One of the mysteries of the English language finally explained.
Not to be rejected without careful consideration; worth having or taking into account.‘a saving of £550 was not to be sneezed at’
worth having, considerable, substantial, sizeable, fairly large, largish, biggish, significantView synonyms
- ‘Finally, it protects against the state reneging on its promises which, given the history of pensions, is not to be sneezed at.’
- ‘Fuel consumption figures for the combined cycle are a healthy 49 mpg - not to be sneezed at, especially with ever-increasing petrol prices.’
- ‘The company is expected to grow profits by 17% in 2004, which in a low-growth economy is not to be sneezed at.’
- ‘Over a gig that lasted a good two and a half hours - not to be sneezed at in this day and age - about two thirds of his set consisted of the new material that was the purported reason for this mini-tour in the first place.’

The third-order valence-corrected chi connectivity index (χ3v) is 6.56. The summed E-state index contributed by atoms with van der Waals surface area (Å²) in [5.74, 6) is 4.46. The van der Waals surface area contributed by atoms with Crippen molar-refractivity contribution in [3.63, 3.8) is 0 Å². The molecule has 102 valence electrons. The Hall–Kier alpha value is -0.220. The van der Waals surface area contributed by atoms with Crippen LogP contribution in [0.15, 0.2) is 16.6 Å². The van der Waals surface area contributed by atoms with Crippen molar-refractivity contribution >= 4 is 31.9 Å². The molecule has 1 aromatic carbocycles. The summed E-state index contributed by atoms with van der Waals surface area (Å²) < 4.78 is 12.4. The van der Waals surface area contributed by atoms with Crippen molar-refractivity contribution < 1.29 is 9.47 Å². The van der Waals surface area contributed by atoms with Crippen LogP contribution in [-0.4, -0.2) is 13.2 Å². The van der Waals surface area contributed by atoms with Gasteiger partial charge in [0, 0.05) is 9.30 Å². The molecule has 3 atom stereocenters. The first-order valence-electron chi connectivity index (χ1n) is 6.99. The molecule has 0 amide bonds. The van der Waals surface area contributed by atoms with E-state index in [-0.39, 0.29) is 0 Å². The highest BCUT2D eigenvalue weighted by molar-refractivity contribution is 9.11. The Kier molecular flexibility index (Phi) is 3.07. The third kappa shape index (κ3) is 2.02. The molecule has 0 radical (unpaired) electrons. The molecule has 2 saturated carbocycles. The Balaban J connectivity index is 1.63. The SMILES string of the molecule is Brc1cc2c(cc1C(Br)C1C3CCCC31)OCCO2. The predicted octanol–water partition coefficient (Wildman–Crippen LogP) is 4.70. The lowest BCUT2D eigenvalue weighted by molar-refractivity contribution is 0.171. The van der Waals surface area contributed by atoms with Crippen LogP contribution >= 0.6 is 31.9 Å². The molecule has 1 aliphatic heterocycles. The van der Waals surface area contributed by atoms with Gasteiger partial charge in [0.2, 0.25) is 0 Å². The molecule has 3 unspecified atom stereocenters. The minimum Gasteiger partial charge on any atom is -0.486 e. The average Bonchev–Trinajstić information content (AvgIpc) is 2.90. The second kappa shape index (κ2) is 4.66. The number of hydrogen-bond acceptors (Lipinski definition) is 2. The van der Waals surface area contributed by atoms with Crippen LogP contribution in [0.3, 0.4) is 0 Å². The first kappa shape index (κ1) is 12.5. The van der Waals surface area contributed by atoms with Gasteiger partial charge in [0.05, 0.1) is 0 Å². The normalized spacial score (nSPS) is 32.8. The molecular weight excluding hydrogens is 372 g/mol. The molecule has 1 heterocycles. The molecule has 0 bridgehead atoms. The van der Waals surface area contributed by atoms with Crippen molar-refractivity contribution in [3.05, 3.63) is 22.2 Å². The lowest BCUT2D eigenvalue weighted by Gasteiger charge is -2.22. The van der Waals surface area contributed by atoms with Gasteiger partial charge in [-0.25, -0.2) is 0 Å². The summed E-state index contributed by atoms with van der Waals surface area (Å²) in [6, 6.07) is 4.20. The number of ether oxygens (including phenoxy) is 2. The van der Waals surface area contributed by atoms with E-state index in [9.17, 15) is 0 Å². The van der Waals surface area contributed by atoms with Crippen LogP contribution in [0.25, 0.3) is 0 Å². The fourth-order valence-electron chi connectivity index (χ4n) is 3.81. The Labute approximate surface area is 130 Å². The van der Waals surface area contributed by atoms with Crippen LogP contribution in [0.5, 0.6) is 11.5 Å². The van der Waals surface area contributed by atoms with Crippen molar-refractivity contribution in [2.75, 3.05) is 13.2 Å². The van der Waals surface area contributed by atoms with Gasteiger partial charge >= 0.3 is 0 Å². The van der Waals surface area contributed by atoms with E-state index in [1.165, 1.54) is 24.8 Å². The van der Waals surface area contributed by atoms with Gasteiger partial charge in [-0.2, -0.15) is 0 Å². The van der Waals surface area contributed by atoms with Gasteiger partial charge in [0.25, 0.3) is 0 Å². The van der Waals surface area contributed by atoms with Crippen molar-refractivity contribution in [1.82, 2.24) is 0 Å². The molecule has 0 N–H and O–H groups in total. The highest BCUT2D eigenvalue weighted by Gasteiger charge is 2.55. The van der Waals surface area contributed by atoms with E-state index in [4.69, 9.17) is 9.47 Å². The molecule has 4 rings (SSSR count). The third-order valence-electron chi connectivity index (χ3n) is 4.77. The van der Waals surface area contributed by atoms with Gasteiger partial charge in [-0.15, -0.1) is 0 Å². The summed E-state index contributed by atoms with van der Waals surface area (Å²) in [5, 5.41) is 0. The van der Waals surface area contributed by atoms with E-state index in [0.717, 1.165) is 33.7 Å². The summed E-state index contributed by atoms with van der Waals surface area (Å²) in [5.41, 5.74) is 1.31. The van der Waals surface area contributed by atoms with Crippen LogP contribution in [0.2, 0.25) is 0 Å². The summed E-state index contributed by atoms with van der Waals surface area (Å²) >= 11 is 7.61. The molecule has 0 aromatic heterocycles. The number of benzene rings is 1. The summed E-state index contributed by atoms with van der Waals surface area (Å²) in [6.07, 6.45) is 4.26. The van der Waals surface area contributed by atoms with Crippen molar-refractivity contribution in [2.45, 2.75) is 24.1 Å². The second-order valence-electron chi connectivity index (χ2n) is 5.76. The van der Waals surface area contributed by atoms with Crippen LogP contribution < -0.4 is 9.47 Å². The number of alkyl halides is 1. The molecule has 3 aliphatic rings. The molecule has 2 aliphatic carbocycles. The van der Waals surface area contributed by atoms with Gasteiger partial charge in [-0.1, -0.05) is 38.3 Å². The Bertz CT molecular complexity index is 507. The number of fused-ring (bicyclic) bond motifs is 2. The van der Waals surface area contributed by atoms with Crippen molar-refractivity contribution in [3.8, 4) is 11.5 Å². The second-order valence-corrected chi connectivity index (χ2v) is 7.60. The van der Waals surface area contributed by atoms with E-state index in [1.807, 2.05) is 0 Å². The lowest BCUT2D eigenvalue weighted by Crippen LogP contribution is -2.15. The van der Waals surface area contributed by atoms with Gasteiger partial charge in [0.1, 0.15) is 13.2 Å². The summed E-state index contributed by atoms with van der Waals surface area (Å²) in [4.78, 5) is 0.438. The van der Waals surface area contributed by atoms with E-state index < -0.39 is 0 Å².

- ‘It also accounts for about 20% of industrial employment, which is not to be sneezed at given the strong presence of multinationals in the sector.’
- ‘The 15,000 pound prize awarded to the laureate is not to be sneezed at but the chance of working with the London Symphony Orchestra for a year is to dream of.’
- ‘This cost is not to be sneezed at and can be as much as 3,5% of the total value of your estate.’
- ‘I'm not prejudging the result of the investigation but £70,000 is not to be sneezed at for them.’
- ‘This extra 15% is certainly not to be sneezed at.’
- ‘Of course, the conductor's role is not to be sneezed at here.’
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